By Kitiphong Thaichareon
BANGKOK (Reuters) – Thailand is planning additional measures to boost investment to support Southeast Asia’s second-largest economy hit by weak exports and a strong baht <THB=TH>, its deputy prime minister said on Wednesday.
The country needs higher private investment, which has been low at only 16% of gross domestic product (GDP), Somkid Jatusripitak told a business seminar.
“We have to stimulate private investment at a time of the strong baht,” he said. “I’ve already talked with the customs and revenue departments, and there will be a package,” he added.
The Board of Investment (BOI) is working on the package, which will be offered to firms that must invest within six months and install equipment within a year.
Thailand usually promotes investment with tax incentives. The BOI’s board will meet on the package early next month, the agency has said.
Last year, the government launched a relocation package, including tax breaks and special investment zones, to draw foreign companies seeking to move production due to Sino-U.S. trade tensions.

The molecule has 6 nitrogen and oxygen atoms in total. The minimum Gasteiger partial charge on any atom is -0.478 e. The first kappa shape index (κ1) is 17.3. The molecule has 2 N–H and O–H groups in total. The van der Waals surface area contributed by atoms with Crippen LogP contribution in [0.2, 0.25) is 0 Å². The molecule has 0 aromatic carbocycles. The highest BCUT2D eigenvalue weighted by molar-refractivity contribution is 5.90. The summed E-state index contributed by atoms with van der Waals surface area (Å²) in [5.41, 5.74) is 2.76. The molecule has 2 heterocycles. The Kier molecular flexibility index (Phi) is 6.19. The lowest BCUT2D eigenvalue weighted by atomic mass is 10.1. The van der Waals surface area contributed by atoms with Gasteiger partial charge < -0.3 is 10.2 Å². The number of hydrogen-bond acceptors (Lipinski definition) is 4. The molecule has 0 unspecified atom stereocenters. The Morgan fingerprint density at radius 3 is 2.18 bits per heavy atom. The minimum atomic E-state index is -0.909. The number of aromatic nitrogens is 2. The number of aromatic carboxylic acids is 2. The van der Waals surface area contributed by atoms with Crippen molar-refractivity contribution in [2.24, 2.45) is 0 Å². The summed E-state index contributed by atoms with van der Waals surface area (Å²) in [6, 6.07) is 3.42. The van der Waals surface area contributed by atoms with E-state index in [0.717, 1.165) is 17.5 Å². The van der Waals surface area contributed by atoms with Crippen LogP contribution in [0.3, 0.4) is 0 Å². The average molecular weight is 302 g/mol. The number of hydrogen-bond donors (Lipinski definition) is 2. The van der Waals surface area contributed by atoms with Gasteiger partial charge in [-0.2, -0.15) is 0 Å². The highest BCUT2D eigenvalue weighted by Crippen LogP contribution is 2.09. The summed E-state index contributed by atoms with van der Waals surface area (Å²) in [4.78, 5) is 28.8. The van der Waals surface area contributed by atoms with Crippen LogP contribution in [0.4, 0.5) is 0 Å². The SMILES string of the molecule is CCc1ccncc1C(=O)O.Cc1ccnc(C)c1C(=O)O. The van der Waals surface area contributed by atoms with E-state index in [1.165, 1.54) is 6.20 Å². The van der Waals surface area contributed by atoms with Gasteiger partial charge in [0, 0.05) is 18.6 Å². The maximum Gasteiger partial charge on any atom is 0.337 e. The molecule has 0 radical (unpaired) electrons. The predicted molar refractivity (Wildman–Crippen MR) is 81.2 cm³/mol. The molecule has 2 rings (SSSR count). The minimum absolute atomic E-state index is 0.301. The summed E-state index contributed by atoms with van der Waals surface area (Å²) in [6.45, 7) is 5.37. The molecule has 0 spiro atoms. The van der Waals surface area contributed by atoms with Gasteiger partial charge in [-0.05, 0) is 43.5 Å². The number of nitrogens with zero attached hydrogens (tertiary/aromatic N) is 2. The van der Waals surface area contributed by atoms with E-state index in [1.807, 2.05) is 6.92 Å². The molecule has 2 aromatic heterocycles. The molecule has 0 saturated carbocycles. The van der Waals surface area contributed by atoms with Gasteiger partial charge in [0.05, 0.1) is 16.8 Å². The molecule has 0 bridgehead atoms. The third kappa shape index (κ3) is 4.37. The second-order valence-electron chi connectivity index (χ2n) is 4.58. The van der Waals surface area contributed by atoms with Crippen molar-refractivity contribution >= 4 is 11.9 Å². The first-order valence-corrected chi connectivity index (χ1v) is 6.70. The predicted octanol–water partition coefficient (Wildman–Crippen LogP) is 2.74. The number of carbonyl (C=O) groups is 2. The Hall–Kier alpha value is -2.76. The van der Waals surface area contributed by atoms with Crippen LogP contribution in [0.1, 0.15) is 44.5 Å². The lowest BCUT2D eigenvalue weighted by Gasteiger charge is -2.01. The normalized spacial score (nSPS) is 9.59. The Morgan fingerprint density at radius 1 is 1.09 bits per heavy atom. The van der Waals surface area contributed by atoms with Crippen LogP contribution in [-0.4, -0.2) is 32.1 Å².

Thailand’s trade-reliant economy has been hit by global trade tensions. A strong baht, which was Asia’s best performing currency with a nearly 9% rise against the U.S. dollar in 2019, has cut export competitiveness.
In bid to lift growth, the government aims to accelerate spending of 1 trillion baht ($33.04 billion) in the current quarter, Somkid said.
Spending has been slow as the 2020 fiscal budget, which was due to start last October, just won parliamentary approval on Saturday. Budget approval was impeded by the delayed formation of a new government after an election in March.
Growth in the final quarter of 2019 was particularly affected by the delayed budget, which has stalled large investment projects, he said.
Official 2019 gross domestic product data is due on Feb 17.
The central bank estimated 2019 growth at 2.5%, a five-year low, and forecast 2.8% growth for this year.
(Writing by Orathai Sriring; Editing by Jacqueline Wong)